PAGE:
24. The Church which “goes forth” is a community of missionary disciples who take the first step, who are involved and supportive, who bear fruit and rejoice. An evangelizing community knows that the Lord has taken the initiative, he has loved us first (cf. 1 Jn4:19), and therefore we can move forward, boldly take the initiative, go out to others, seek those who have fallen away, stand at the crossroads and welcome the outcast. Such a community has an endless desire to show mercy, the fruit of its own experience of the power of the Father’s infinite mercy. Let us try a little harder to take the first step and to become involved. Jesus washed the feet of his disciples. The Lord gets involved and he involves his own, as he kneels to wash their feet. He tells his disciples: “You will be blessed if you do this” (Jn 13:17). An evangelizing community gets involved by word and deed in people’s daily lives; it bridges distances, it is willing to abase itself if necessary, and it embraces human life, touching the suffering flesh of Christ in others. Evangelizers thus take on the “smell of the sheep” and the sheep are willing to hear their voice. An evangelizing community is also supportive, standing by people at every step of the way, no matter how difficult or lengthy this may prove to be. It is familiar with patient expectation and apostolic endurance. Evangelization consists mostly of patience and disregard for constraints of time. Faithful to the Lord’s gift, it also bears fruit. An evangelizing community is always concerned with fruit, because the Lord wants her to be fruitful. It cares for the grain and does not grow impatient at the weeds. The sower, when he sees weeds sprouting among the grain does not grumble or overreact. He or she finds a way to let the word take flesh in a particular situation and bear fruits of new life, however imperfect or incomplete these may appear. The disciple is ready to put his or her whole life on the line, even to accepting martyrdom, in bearing witness to Jesus Christ, yet the goal is not to make enemies but to see God’s word accepted and its capacity for liberation and renewal revealed. Finally an evangelizing community is filled with joy; it knows how to rejoice always. It celebrates every small victory, every step forward in the work of evangelization. Evangelization with joy becomes beauty in the liturgy, as part of our daily concern to spread goodness. The Church evangelizes and is herself evangelized through the beauty of the liturgy, which is both a celebration of the task of evangelization and the source of her renewed self-giving.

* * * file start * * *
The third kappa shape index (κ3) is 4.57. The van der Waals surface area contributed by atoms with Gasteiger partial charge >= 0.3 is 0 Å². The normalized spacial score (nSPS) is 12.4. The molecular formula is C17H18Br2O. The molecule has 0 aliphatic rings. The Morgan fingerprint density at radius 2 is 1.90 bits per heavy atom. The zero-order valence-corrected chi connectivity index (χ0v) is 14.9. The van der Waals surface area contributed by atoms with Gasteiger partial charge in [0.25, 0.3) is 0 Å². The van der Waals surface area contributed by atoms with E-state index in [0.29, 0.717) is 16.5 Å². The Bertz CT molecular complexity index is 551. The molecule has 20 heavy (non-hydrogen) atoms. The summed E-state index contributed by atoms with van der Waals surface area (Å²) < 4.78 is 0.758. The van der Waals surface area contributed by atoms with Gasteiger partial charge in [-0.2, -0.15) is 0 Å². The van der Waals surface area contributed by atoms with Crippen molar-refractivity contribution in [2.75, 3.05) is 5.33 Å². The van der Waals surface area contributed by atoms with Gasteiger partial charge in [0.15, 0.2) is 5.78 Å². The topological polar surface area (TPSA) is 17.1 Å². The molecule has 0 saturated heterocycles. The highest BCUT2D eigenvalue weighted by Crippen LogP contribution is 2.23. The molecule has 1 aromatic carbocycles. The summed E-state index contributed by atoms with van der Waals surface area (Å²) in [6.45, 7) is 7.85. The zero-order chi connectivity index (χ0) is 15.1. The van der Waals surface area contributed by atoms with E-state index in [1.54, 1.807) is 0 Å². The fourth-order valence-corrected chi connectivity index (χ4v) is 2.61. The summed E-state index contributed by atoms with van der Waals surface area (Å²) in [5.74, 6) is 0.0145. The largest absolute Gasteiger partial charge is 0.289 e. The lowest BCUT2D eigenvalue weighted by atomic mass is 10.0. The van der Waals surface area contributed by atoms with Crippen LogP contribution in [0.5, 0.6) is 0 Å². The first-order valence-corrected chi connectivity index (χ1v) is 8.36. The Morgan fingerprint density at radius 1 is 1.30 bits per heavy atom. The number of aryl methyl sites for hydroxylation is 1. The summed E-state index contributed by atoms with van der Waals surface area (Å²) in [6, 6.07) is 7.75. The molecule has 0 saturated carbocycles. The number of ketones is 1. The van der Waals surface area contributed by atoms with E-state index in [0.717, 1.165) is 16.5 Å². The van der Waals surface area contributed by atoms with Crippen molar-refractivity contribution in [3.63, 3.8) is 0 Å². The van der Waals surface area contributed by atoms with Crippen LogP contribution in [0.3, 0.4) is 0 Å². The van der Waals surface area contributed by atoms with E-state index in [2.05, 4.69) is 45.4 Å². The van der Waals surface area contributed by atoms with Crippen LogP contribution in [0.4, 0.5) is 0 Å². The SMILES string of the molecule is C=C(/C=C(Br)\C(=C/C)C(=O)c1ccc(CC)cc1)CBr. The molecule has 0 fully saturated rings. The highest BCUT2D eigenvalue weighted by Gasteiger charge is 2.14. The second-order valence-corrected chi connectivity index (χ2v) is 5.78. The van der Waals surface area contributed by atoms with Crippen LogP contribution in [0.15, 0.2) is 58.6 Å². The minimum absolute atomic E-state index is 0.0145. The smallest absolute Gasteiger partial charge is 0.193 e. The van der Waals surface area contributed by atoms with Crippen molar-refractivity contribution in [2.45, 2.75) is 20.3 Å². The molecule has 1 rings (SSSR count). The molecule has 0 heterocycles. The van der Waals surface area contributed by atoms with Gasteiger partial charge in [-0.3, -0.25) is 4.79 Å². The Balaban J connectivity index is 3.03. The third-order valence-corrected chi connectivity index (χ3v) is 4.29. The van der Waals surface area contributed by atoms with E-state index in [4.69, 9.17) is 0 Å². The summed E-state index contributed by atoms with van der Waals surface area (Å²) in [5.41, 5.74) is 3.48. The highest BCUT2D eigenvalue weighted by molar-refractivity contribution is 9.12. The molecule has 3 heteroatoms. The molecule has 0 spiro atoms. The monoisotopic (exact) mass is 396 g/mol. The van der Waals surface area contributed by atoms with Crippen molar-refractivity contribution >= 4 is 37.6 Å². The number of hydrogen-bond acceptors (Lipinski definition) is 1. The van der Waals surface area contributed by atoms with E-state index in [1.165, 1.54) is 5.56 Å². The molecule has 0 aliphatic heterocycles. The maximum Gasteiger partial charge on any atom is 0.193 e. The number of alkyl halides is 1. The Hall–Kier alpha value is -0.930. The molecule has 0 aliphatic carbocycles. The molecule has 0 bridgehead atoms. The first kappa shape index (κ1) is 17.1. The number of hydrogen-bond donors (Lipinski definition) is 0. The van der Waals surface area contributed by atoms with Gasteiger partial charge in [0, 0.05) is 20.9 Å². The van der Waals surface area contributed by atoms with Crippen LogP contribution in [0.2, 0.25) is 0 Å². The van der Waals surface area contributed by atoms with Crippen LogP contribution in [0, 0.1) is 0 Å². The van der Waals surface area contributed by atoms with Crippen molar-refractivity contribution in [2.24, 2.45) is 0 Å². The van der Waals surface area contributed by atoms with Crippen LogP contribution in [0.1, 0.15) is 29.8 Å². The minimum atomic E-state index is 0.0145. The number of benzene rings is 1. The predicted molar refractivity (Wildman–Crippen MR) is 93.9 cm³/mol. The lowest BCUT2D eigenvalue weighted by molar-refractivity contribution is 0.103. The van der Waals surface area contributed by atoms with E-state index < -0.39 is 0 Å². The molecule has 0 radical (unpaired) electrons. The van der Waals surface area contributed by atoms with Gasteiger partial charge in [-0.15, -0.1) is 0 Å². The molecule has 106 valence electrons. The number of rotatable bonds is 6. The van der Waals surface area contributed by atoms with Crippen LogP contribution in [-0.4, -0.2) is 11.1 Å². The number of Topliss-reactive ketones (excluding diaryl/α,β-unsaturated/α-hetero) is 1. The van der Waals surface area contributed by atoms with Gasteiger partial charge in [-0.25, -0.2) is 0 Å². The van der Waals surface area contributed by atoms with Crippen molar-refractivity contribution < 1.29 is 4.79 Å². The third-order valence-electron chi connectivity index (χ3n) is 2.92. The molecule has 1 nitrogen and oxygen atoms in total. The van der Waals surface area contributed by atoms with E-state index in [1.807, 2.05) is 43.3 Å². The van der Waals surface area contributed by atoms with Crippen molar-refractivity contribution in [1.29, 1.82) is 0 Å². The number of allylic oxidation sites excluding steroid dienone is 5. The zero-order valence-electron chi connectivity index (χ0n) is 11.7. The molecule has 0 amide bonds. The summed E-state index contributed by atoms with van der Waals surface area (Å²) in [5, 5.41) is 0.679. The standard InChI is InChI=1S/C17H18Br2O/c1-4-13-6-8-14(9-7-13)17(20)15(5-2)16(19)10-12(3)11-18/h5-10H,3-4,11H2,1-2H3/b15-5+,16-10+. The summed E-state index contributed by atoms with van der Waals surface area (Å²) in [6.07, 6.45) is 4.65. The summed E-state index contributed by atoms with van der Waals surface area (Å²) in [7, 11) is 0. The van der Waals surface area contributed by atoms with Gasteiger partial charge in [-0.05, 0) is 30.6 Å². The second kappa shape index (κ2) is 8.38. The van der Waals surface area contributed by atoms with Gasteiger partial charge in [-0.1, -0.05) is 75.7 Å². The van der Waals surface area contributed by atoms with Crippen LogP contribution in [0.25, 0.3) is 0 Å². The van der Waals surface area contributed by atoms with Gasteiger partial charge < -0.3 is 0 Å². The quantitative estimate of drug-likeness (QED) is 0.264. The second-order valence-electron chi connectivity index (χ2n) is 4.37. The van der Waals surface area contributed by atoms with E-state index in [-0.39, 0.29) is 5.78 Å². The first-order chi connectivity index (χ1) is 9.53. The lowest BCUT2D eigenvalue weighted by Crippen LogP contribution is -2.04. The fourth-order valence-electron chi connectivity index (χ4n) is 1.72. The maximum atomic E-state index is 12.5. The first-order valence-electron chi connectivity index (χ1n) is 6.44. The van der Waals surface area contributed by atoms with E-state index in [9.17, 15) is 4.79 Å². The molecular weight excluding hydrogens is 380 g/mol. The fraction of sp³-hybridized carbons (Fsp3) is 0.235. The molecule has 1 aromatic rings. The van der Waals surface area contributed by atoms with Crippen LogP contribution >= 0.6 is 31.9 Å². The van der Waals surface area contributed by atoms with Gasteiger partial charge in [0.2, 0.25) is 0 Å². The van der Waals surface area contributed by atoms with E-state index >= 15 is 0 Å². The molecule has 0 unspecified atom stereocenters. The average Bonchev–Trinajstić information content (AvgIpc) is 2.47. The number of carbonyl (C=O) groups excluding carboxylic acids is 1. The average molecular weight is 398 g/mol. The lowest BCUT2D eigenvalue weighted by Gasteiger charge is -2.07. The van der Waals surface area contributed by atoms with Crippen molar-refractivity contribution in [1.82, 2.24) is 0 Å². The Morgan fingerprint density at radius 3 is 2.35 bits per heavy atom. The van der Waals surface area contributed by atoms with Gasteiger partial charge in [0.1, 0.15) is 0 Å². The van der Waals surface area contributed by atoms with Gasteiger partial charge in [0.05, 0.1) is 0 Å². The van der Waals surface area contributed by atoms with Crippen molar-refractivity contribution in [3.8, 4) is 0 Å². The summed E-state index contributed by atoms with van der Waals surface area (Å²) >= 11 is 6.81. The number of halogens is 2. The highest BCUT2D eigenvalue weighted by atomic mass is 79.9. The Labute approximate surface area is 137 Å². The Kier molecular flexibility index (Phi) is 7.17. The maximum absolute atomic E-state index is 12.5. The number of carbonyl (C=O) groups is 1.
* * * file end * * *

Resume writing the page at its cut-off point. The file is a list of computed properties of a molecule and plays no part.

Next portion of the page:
24 November 2013
© Copyright 2013 – Libreria Editrice Vaticana
“The Church is not a babysitter”
The Church cannot be merely “a babysitter who cares for the child just to get him to sleep”. If she were this, hers would be a “slumbering Church”. Whoever knows Jesus has the strength and the courage to proclaim him. And whoever has received Baptism has the strength to walk, to go forward, to evangelize and “when we do this the Church becomes a mother who generates children” capable of bringing Christ to the world.
This in sum was the reflection proposed by Pope Francis on Wednesday morning, 17 April, during the celebration of Mass in the Chapel of the Domus Sanctae Marthae, at which many employees of the Institute for Religious Works were present, accompanied by Ernst von Freyberg and Paolo Cipriani, respectively President of the supervisory board and the General Director of ior. Among the concelebrants were Bishops Vicenzo Pisanello of Oria, and Giacinto Boulos Marcuzzo, Vicar of the Patriarch of Jerusalem for Latins in Israel.
The Pope recalled the persecutions in Japan in the early 17th century, when Catholic missionaries were expelled and communities were left for 200 years without priests. On their return, the missionaries found “all communities in place, everyone baptized, everyone catechized, all married in the Church” — and this thanks to the work of the baptized.
It is our great responsibility, as baptized persons, the Pope continued, “to proclaim Christ, to carry the Church” — this fruitful motherhood of the Church — “forward”. Mary, he said, during the persecution of the first Christians, “prayed so much” and moved those who had been baptized to go forward with courage.
“Let us ask the Lord”, he concluded, “for the grace to become baptized persons who are brave and sure that the Holy Spirit who is in us, received at Baptism, always moves us to proclaim Jesus Christ with our life, our testimony and even with our words”.
17 April 2013
© Copyright 2013 – Libreria Editrice Vaticana